For Bryan Putt, growth is not a goal but the result of action. And his company, American International
Relocation Solutions, is anything but stagnant.
“Growth is absolutely vital, but it’s a result of doing the right things as opposed to being the goal in and of itself,” says Putt, president and CEO of AIReS, a provider of relocation services for corporate clients.
And the right thing for him is focusing on clients’ needs.
“Everything else will follow behind that,” he says.
So Putt attacks the hiring process with intensity to make sure his employees will be committed to serving. Then he drills the company goals into his 190 employees with repetition and consistency.
But he realizes that his words aren’t worth much if he doesn’t act to back them up. So from an employee’s first day through his or her retirement, and with all the client interactions in between, Putt maintains a consistent message at AIReS, which increased revenue from $50.6 million in 2004 to $82.5 million in 2007.
Smart Business spoke with Putt about how to live the message you’re giving employees.
Interview extensively. The first thing we look for is a can-do, customer-centric attitude. You can have the greatest skills in the world, but if you don’t have the right mentality, you won’t succeed.
The standard interview questions don’t get you there. It becomes a function of digging, asking people how they would deal with specific situations. Don’t accept that first level of answer. It goes to, ‘Oh, really? Tell me more about that.’
An interview process is a two-way street. As much as we’re looking at the candidate, the candidate is also looking at us. If people know what they’re stepping into, they’re much more likely to engage than if
they come in with illusions.
They’ll talk to three or four of our staff. For front-line people, have them do shadowing, spend an hour or two on the floor seeing what the staff is doing and how they do it. For the mid- to high-end staff, we’ll do dinners. Try to get them in a social environment, because people interact differently in that social environment than when you have them sitting in an office.
Bring people back around; don’t hire with a battery of three or four interviews in a day, and bang, you’re done. We’ll have them in here at least twice.
Keep delivering the vision. We will bring them to Pittsburgh from any of our offices for a two-week orientation after they’ve been in their job for three to six weeks. We talk about the culture of the company. They’re introduced to the departments of the organization, and everybody learns a little bit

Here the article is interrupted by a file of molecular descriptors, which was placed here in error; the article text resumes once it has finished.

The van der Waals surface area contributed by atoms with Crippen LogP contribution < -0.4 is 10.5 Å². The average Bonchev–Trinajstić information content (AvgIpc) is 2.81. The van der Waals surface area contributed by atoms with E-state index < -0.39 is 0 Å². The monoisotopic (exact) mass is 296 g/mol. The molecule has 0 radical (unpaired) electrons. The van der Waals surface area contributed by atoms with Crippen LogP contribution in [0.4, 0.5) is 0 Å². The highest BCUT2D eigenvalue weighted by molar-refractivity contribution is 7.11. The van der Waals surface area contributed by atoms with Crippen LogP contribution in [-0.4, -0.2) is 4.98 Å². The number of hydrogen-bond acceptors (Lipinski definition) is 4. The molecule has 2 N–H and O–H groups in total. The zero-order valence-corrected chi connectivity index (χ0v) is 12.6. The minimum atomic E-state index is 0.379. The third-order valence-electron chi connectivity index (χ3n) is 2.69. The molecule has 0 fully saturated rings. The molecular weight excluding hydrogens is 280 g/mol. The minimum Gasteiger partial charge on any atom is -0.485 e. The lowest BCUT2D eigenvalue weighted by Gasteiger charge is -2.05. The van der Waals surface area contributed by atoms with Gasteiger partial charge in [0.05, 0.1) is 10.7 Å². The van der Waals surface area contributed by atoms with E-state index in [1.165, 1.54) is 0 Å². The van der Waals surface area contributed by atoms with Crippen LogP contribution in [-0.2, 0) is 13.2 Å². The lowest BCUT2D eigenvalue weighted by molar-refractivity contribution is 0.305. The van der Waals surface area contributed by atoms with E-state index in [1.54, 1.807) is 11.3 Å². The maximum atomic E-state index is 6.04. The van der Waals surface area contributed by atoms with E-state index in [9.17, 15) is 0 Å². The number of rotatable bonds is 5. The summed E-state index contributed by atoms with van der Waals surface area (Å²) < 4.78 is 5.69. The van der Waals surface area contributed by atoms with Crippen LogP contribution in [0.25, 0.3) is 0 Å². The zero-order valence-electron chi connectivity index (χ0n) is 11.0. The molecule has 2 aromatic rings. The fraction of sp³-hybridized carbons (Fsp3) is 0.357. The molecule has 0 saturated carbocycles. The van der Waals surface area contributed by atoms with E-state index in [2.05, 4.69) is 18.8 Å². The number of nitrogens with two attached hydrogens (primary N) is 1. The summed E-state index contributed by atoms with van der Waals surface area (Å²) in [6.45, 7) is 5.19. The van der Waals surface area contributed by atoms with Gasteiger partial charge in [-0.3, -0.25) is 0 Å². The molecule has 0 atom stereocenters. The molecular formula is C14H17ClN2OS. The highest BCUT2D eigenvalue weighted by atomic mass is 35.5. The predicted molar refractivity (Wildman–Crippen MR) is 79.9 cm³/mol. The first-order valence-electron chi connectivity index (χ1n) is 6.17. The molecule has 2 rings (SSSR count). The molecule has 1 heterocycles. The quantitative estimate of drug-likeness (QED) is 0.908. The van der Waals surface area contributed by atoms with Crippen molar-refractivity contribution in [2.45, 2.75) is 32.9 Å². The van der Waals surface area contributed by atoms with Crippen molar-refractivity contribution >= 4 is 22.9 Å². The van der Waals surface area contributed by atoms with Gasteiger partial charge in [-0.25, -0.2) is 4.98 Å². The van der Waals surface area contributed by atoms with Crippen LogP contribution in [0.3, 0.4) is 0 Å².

about all the various jobs and aspects of the business.
Part of that orientation is a presentation I do called, ‘The AIReS Way.’ We’ve boiled down key traits that make an organization hum, [such as] recognizing it takes a great team to be a great company. We start to drill that language into people through the orientation, and then it never goes away. It’s a consistent message.
One of the most gratifying things I hear is when that verbiage is being used by other folks on the team. There’s key phraseology in that presentation, and people make fun of me for it. One of the things I tell people is: ‘You have to have a passion about what you do.’ They always give me a hard time: ‘Oh, are
you passionate about this?’ They give you a hard time, but in doing that, they’re acknowledging that they get it. There’s none of that, ‘This guy’s too important to be able to joke with.’
People don’t buy in to a vision having heard it once. It has to become part of the day-to-day communication. It becomes part of the vocabulary to the point where you don’t even want to hear it yourself.
When you get to the point where you can’t stand to hear yourself say it again, you’re probably just getting to the point where it’s registering and sinking in and becoming part of that day-to-day vocabulary for
everybody else. Taking that message from the day people are hired through their entire lifetime as part of the organization. It’s consistency in the message, it’s repeating that message, it’s living the message.
At all levels of the organization, create that mentality: We’re all in this together. If we can create that common language and get everybody saying it, it’s a heck of a lot more effective than me saying it.
Practice what you preach. We tell our people, ‘Don’t send an e-mail and just assume you’ve communicated. You pick up that phone, talk to those people, hear what their needs are.’
Once you have the phone conversation, follow up with the e-mail. Document what you’ve discussed.’
When you build that from the front line all the way up through the organization, that’s part of creating that mentality.
A good example: We’re changing our organizational structure to accommodate [recent growth]. We’ve communicated all the way through this process. ‘We’re looking at the organization. We’ve polled our midlevel management and heard from them.’
Part of reorganizing was listening to the staff, taking their input. Then we’re going take this out to the field and do that face-to-face explanation. That will all be followed up with the documentation to help people understand exactly what that verbal communication means. They can look at it, see it, touch it.
You can tell people all the time, ‘Pick up the phone. Talk to people.’ But if we then sent out a memo and didn’t get out in front of people, you’ve got that disconnect of what you say versus what you do.
HOW TO REACH: AIReS, (800) 245-1176 or www.aires.com